In the meantime, the ABYC standard governs, at least as far as providing as direct a path as possible for the lightning to find its way to ground. I have seen and talked to owners of boats with carbon fiber masts that have had a proper lightning conductor installed, and the boats and masts have survived just fine. Although I will say, the electronics almost always get fried--but the boat and mast remain intact.

As for the air terminal, there are a number of sources that discuss the proper air terminals in addition to the website above. Google "Lightning air terminal" and you'll get plenty of sources. A rounded end is best, not the brush type. I have not discovered the manufacturer of the stainless capped carbon fiber terminal that shows up in the pictures on my website. At least, I can't track them down just now so I don't have a lead or link to pass on. If I find it, I'll post it.

Eric
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Old 24-02-2012, 19:19   #85
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Re: Carbon or Aluminium Mast ?

I will be going with a carbon balestron rig on my new cat which is 18 months away from being launched. I approached the insurance broker in Australia for a price to insure my boat with the rig and was told that there would be a 30% premium compared with the standard aluminum rig. Asked for the reason why the difference especially noting that unstayed rigs do not fall down, and expecting that it would have something to do with the perception that they are more prone to lightening strikes and I was advised that the premium has nothing to do with a perception of lightening strikes but due to the cost of replacement and the fact that carbon rotating masts are mainly fitted to performance racing boats. No such thing as a cruising boat with carbon mast. I was also told that there was only one insurer in Australia that insured boats with a carbon rigs.

I am lead to believe that a pure carbon mast insurance would be less than 30% but when you talk carbon, winged and rotating you cop the whole 30% premium. So I have worked out that I will pay between $1500-$2000 per year for the privilege of having a carbon mast. In my case a balestron rig made out of any other material would be way too heavy!
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Old 25-02-2012, 08:33   #86
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Re: Carbon or Aluminium Mast ?

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I will be going with a carbon balestron rig on my new cat which is 18 months away from being launched. I approached the insurance broker in Australia for a price to insure my boat with the rig and was told that there would be a 30% premium compared with the standard aluminum rig. Asked for the reason why the difference especially noting that unstayed rigs do not fall down, and expecting that it would have something to do with the perception that they are more prone to lightening strikes and I was advised that the premium has nothing to do with a perception of lightening strikes but due to the cost of replacement and the fact that carbon rotating masts are mainly fitted to performance racing boats. No such thing as a cruising boat with carbon mast. I was also told that there was only one insurer in Australia that insured boats with a carbon rigs.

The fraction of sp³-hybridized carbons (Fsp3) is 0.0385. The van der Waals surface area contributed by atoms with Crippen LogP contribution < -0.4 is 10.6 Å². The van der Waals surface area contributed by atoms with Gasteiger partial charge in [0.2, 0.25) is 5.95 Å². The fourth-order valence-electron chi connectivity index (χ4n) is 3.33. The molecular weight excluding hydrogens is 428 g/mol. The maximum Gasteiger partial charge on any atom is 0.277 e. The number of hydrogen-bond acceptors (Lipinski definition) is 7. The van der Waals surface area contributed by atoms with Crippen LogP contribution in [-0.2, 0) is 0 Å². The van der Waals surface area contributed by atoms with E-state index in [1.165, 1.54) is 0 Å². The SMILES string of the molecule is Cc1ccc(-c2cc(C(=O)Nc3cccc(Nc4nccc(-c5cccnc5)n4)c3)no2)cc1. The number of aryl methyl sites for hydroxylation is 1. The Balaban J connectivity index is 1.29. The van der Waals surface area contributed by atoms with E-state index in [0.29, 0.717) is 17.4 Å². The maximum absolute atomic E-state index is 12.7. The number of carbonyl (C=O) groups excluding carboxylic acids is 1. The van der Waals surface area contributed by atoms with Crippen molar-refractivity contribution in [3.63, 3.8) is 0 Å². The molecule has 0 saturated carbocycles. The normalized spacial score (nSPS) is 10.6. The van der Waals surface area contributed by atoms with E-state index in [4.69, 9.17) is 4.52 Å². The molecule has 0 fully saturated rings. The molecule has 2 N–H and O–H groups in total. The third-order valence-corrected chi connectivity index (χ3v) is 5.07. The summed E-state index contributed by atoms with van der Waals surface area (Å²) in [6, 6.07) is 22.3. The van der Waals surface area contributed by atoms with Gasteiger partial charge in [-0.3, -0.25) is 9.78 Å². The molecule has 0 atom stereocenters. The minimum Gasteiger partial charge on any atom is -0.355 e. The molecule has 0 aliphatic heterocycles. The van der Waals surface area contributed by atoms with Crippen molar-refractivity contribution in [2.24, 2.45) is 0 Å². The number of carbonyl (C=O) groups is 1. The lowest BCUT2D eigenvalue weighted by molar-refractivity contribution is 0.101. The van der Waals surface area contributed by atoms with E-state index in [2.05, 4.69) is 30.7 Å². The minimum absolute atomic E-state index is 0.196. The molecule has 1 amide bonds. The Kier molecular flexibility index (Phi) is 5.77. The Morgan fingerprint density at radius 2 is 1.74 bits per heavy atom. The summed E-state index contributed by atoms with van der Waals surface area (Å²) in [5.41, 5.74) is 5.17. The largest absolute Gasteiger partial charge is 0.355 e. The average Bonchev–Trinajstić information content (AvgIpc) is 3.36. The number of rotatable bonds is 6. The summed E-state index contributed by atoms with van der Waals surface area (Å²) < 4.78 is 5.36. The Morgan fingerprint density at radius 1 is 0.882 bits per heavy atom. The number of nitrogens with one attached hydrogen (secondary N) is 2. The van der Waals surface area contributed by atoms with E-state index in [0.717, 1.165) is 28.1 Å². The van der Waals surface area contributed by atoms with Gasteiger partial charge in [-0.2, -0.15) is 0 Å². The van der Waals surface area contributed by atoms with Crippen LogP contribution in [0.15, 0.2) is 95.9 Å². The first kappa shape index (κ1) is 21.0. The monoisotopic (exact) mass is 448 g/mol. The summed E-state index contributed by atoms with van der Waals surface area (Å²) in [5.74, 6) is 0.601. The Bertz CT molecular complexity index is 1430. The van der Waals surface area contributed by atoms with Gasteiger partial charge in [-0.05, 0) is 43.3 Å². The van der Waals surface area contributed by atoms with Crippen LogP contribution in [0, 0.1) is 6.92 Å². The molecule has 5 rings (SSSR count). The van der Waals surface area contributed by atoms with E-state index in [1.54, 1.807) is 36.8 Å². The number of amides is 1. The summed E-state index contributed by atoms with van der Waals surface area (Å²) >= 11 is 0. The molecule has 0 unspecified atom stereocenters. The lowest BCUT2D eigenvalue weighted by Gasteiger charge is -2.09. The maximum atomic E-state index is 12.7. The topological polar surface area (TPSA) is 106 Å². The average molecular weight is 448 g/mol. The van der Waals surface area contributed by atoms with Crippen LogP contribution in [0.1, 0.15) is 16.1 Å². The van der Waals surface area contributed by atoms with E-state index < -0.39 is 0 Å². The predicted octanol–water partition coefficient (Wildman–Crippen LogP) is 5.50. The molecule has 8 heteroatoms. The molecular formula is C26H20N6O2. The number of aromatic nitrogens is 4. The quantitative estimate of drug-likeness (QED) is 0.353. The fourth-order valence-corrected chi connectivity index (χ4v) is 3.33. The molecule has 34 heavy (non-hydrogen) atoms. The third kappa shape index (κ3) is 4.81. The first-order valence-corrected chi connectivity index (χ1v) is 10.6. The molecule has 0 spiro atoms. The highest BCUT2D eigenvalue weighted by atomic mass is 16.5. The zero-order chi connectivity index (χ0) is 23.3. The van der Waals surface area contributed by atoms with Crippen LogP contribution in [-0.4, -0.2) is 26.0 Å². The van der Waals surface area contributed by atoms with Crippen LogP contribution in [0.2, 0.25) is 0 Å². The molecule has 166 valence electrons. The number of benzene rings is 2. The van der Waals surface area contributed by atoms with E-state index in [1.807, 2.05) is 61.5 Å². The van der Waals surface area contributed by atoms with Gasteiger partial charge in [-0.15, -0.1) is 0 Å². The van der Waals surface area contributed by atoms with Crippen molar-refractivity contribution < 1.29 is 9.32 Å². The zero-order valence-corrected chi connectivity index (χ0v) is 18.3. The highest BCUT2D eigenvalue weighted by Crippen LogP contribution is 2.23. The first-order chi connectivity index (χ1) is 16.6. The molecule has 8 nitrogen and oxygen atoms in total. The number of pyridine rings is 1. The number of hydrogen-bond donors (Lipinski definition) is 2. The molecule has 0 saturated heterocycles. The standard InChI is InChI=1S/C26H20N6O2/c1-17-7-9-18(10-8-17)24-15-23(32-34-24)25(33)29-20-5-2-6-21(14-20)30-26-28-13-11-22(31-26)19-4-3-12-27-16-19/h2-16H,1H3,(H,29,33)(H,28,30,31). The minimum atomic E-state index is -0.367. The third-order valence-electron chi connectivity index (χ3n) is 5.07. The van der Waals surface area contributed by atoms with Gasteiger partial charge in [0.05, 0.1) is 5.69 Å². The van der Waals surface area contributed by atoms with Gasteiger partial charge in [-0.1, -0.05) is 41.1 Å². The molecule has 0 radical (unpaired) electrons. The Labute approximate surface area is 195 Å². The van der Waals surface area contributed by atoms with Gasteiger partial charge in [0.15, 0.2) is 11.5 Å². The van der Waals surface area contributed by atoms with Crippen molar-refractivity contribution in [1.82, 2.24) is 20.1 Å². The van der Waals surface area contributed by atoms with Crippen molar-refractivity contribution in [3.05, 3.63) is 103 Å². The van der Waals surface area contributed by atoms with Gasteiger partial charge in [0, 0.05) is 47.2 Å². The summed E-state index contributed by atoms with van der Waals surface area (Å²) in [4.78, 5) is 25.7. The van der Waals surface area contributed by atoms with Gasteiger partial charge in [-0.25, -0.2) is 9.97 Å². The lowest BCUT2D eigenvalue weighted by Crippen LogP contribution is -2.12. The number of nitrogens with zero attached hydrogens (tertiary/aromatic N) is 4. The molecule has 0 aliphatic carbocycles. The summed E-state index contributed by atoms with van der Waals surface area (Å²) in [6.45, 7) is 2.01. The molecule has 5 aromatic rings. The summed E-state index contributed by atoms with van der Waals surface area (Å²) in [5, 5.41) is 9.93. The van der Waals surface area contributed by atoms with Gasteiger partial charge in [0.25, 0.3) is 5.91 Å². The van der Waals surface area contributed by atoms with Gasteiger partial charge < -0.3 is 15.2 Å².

I am lead to believe that a pure carbon mast insurance would be less than 30% but when you talk carbon, winged and rotating you cop the whole 30% premium. So I have worked out that I will pay between $1500-$2000 per year for the privilege of having a carbon mast. In my case a balestron rig made out of any other material would be way too heavy!
Well, re the statement highlighted above--First, carbon fiber rigs probably do occur more on racing sailboats than cruising sailboats, BUT: the vast majority of racing boats cannot have rotating masts--they are outlawed by the racing design and handicapping rules--always have, always will be as far as I can see. The current on-goings with the America's Cup is the big exception as they are multihulls with carbon fiber wingmasts that rotate, but they are also stayed and they are highly specialized for that sport and that venue only.

Cruising boats do have carbon fiber rigs, and they have carbon fiber free-standing rigs. And they don't fall down. It is also important to note that in high level racing, the safety factors in carbon fiber rigs are cut right down to the bone, they are very small. There is not much extra material there to handle the anticipated loads. On cruising rigs, however, survivability is paramount, the safety factors are high by comparison. In a well thought out design and proper construction, a cruising rig design has a much greater chance of survivability than a racing rig design, just based on safety factors alone. Remember, too, that racing sailors take lots of chances in their racing behavior--"If you are not living on the edge, you are taking up too much space." is a frequent quote from racing sailors. Cruising sailors don't like to take chances, they sail conservatively. So on this fact, again, a cruising boat's chances of survival are very much greater than a racing boat's chances.

Certainly, a balustron rig would not be allowed on the vast majority of race courses. Only round-the-world racing events MIGHT allow balustron rigs, but I have yet to see one. Balustron rigs are found only on cruising boats, never on racing boats. All the balustron rigs that I am aware of are made out of carbon fiber; there are none built in any other materials, certainly not aluminum--they would be way too heavy.

Regarding replacement cost, a balustron rig is going to cost more than most other rigs by its design and construction. But, as you have already touched upon, why would it have to be replaced? What is going to break? Are you going to run into a bridge, collide with another boat? You have to do something really stupid in handling the boat to cause such a mast to break. And that is why you have insurance, to protect yourself against being stupid. With a stayed rig, it is really easy to be forgetful of inspecting all the fittings, not maintaining it properly, or have some little piece of hardware fall out of place. Not so with a free-standing rig. If it is not there, it cannot break, fall out of place, etc., etc. It is many times inherently safer than a stayed rig.